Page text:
Ryerson athletics has implemented a new program that hopes to keep its star athletes on the field. Matthew Oxman reports
Alex Braletic has played professional soccer in Canada and Europe, was named to the Canadian Interuniversity Sport (CIS) all-Canadian soccer team for the past two years and is one of 17 Ryerson University student-athletes at risk of losing eligibility next season.
While only around 10 per cent of Ryerson student-athletes are on some form of academic probation, Ryerson has introduced a new mandatory course that aims to keep their top athletes in-play.
On top of fulfilling his weekly responsibilities as the captain and star midfielder of the men’s soccer team, Braletic, who is in his second-year of electrical engineering, is having trouble getting his grades up to par.
“I’m at a point in my life where it’s extremely hard to excel at both. I tried, but I can’t say it’s worked out for me,” he said.
Ryerson’s director of athletics, Ivan Joseph, and Ryerson’s athlete service coordinator, Beth McCharles created an “Academic Success” course this winter to force athletes to focus on their studies.
Student-athletes with a grade point average (GPA) under 2.5 are considered to be on athletic probation and are expected to attend both study hall and the “Academic Success” class; however though they are not at-risk of missing any practices or games. However, athletes with a GPA below 2.0 are considered to be on academic probation and have one semester to get their GPA above 2.0. If they cannot do this, they are not allowed to continue being part of the team.
Instead of having study hall on a drop-in basis like it did in the past, it is mandatory for student athletes on probation to attend a two-hour study hall.
“I want the GPA of our athletes to be 3.0,” said Joseph. “It’s not there yet. We’ve still got ways to go.”
Despite playing a large role in last season’s historic finish, which saw the Rams make the Ontario University Athletics (OUA) semi-finals before losing 2-1 to the York Lions, Braletic is at-risk of missing the entire 2011 soccer season.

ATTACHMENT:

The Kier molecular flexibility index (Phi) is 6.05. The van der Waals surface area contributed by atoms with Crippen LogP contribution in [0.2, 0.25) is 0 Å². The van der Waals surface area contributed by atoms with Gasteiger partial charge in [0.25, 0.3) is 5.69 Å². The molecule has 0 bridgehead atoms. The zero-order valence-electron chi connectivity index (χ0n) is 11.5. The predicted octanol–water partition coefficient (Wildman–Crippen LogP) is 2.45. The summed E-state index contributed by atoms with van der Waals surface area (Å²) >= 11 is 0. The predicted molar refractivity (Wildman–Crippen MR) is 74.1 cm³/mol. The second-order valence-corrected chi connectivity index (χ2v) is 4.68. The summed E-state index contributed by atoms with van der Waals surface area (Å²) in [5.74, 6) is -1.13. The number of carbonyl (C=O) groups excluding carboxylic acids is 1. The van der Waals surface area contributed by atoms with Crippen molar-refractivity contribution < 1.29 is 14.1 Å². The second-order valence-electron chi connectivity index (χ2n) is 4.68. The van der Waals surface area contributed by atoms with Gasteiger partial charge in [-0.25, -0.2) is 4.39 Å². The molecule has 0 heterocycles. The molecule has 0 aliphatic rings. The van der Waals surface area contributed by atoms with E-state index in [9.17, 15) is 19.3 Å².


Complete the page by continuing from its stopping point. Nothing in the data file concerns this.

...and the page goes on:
To improve his grades and get back on track academically, Braletic, who was named the number one athlete at Ryerson by the Eyeopener, has been excused from all off-season soccer practices.
“I’ve been getting great marks,” he said.
Although he had fewer classes than most of his teammates last season, Braletic said he still had more than double the class hours. That coupled with his captaincy was simply too much for him to manage.
Because it is up to individual schools and not the CIS to determine their academic guidelines for student-athletes, there are no records kept for students who miss playing time due to academic standing.
Markus Molder, a third year Ryerson student, but first year arts and contemporary studies student, was one of Braletic’s teammates last season. Unlike his captain, he was named an OUA East all-star for the second time in a row, while receiving a GPA of 3.75.
“I’m a third-year student taking first year courses. I know how to study for exams, and how professors want their papers written.”
While he intends to play next season, Braletic said school undoubtedly has to come first for him from now on, and the team dynamic is going to have to adjust
“Some of the guys are going to have to step up their leadership responsibilities,” he said.
With his grades improving and the reality that playing soccer for a living is difficult to attain, Braletic said he’s realizing that his future is in engineering.
“If you had asked me that question last year, I would have told you professional soccer player – hands down – but right now, it’s electrical engineer.”
—With files from Elayne Teixeira-Millar
Photo by: Rob Moysey